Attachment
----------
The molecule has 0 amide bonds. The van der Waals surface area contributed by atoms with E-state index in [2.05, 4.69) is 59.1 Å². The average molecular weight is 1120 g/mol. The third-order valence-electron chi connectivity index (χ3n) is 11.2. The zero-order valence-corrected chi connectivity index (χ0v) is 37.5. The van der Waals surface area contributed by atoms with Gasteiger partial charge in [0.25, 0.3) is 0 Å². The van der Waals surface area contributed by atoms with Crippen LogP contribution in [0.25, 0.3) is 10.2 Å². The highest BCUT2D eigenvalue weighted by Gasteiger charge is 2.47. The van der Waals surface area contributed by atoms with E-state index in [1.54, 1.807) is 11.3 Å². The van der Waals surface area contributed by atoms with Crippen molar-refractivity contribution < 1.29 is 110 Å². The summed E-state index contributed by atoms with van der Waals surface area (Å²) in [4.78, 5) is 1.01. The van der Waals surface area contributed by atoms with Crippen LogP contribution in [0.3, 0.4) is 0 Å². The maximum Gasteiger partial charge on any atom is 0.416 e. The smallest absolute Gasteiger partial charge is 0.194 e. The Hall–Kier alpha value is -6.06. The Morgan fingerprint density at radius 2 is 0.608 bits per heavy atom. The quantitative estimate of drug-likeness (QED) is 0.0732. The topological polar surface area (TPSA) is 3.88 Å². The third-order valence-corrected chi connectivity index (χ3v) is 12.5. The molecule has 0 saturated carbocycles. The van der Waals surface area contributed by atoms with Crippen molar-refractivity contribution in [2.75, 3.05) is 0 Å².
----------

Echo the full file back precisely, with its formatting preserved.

The molecule has 0 amide bonds. The van der Waals surface area contributed by atoms with E-state index in [2.05, 4.69) is 59.1 Å². The average molecular weight is 1120 g/mol. The third-order valence-electron chi connectivity index (χ3n) is 11.2. The zero-order valence-corrected chi connectivity index (χ0v) is 37.5. The van der Waals surface area contributed by atoms with Gasteiger partial charge in [0.25, 0.3) is 0 Å². The van der Waals surface area contributed by atoms with Crippen LogP contribution in [0.25, 0.3) is 10.2 Å². The highest BCUT2D eigenvalue weighted by Gasteiger charge is 2.47. The van der Waals surface area contributed by atoms with E-state index in [1.54, 1.807) is 11.3 Å². The van der Waals surface area contributed by atoms with Crippen molar-refractivity contribution < 1.29 is 110 Å². The summed E-state index contributed by atoms with van der Waals surface area (Å²) in [4.78, 5) is 1.01. The van der Waals surface area contributed by atoms with Crippen LogP contribution in [0.3, 0.4) is 0 Å². The maximum Gasteiger partial charge on any atom is 0.416 e. The smallest absolute Gasteiger partial charge is 0.194 e. The Hall–Kier alpha value is -6.06. The Morgan fingerprint density at radius 2 is 0.608 bits per heavy atom. The quantitative estimate of drug-likeness (QED) is 0.0732. The topological polar surface area (TPSA) is 3.88 Å². The third-order valence-corrected chi connectivity index (χ3v) is 12.5. The molecule has 0 saturated carbocycles. The van der Waals surface area contributed by atoms with Crippen molar-refractivity contribution in [2.75, 3.05) is 0 Å².